5) Prepare Seeds for Germination

Before germination can occur, proper preparation of these precious seeds is necessary. Start by thoroughly cleaning them under running water while being cautious not to damage them during this process. Then soak them overnight in warm water.

After this, they are ready for planting! Follow these steps to plant your seeds and grow your new hybridized African Violet.

  • Place seeds in a container with moist, but not soaking wet, potting soil.
  • Cover the container with a lid or plastic wrap to keep moisture in and light out.
  • Place the container somewhere warm, like on top of the refrigerator or near a heating vent.
  • Check the soil daily to make sure it’s still moist and hasn’t dried out.

6) Wait for Seeds To Grow

Once your seeds have been planted, they’ll need time to germinate and grow. Depending on the type of seed, this could take anywhere from a few days to a few weeks. Keep an eye on your plants for signs of growth and water them as needed. Once they’ve grown to a certain size, you can transplant them into larger containers or into the ground if you live in the right environment. 

7) Transplant Seedlings to Pots

Transplanting seedlings into pots is a great way to give them more space to grow. Before transplanting, make sure the seedlings have enough soil and water, and that the pot has adequate drainage holes.

Wait until the plants are a couple inches tall and wide before transplanting. This will give them a better chance of surviving the stress from being moved.

Once transplanted, water them thoroughly and give them plenty of sunlight. You can care for them just as a normal plant now, and as long as you keep up with their care, you’ll see the beautiful hybridized blooms in no time!

Common Problems

Despite having the best intentions and being careful in how you care for your plant, there might be some problems that come up during any of the steps to hybridize your African Violet. Here are just a few that you should watch out for.

Incorrect Pollination: This could potentially happen if the flower is pollinated by the wrong plant. While it’s not common, house pests like flies or even spiders could cause this to happen. The likelihood of this happening is very slim, but it is still a possibility.

To prevent this from happening, hand pollinate your flowers and cover them with either a plastic bag or a fine-mesh bag. Secure it around the bloom and you will be able to avoid this problem completely.

Poor Germination: African Violets can be difficult to germinate from seed, and may take several weeks or even months to sprout. If the environment is not kept properly moist, or the seeds are not planted deeply enough, they may not germinate at all.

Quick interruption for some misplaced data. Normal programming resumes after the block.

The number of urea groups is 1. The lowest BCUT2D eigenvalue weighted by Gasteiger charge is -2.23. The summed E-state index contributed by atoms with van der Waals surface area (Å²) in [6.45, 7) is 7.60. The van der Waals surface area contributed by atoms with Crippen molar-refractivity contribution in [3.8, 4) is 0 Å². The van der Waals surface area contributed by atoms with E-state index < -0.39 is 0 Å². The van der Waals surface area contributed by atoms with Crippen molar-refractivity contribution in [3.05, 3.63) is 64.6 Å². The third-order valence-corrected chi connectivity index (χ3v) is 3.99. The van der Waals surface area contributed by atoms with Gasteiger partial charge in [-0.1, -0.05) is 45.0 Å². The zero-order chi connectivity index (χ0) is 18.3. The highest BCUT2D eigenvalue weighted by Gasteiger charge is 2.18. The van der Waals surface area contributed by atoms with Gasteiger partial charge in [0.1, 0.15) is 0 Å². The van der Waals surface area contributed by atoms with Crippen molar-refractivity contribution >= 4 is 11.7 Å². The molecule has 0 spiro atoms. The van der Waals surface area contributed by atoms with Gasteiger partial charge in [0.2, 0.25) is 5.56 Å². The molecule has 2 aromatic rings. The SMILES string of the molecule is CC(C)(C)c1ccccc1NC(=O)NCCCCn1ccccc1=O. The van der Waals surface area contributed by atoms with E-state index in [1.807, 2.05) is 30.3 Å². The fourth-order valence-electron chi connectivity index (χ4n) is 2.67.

Preventing poor germination is possible, but sometimes there is simply nothing you can do. The best plan of action is to stay patient and continue to care for the planted seed. Keep the seed planted with a plastic dome over it to mimic a greenhouse effect, and keep a close eye on the soil environment to make sure there is no sign of mold. 

Temperature Fluctuations: African Violets require a consistent temperature in order to thrive. If the temperature fluctuates too much, it could shock the plant and cause it to die.

This should be a relatively easy problem to prevent. Keep the environment relatively stable for the plant, and keep the plant itself away from windows or air vents to prevent fluctuations in temperature. You can also keep a thermometer near the plant to monitor temperature levels easier.

Overwatering: Too much water can quickly kill an African Violet seedling as its roots are still quite delicate and cannot handle a lot of moisture yet. Make sure to keep the soil on the dry side until the plant has established itself and grown larger roots.

Overwatering is preventable, although it can be difficult to know when your little seedling is being overwatered. When plants are young, they are more susceptible to all potential problems, so it’s best to be more cautious when watering. Opt for giving your plant less water, but more frequently than giving it a big drink of water and letting it dry out before the next watering. Also, use a moisture meter to monitor the soil moisture levels.

Pests & Diseases: Aphids, mites, thrips, and mealybugs can easily damage a young seedling’s leaves and lead to stunted growth or death if left untreated for too long. Additionally, fungal diseases can quickly spread through damp soil and infect young plants before they have had time to establish themselves properly in their environment.

Preventing pests and diseases in your new plant can be done with daily monitoring. Inspect your plant daily for signs of any pests. Look for little dots on the underside of leaves, translucent webs that almost resemble spider webs under the leaves and where the leaf stem meets the main stem, and discoloration of the leaves. By looking for these problems every day in your plant’s young stage, you can catch a pest or disease problem quickly and take care of it before it kills your new plant.

Join the African Violet Club!

Whether you’re just starting out or are a seasoned grower, African Violet Resource Center has everything you need to help your plant grow vibrant and strong. Explore our other articles, visit our online shop, and connect with other houseplant lovers in our Facebook group to learn everything you need to know about this rewarding hobby!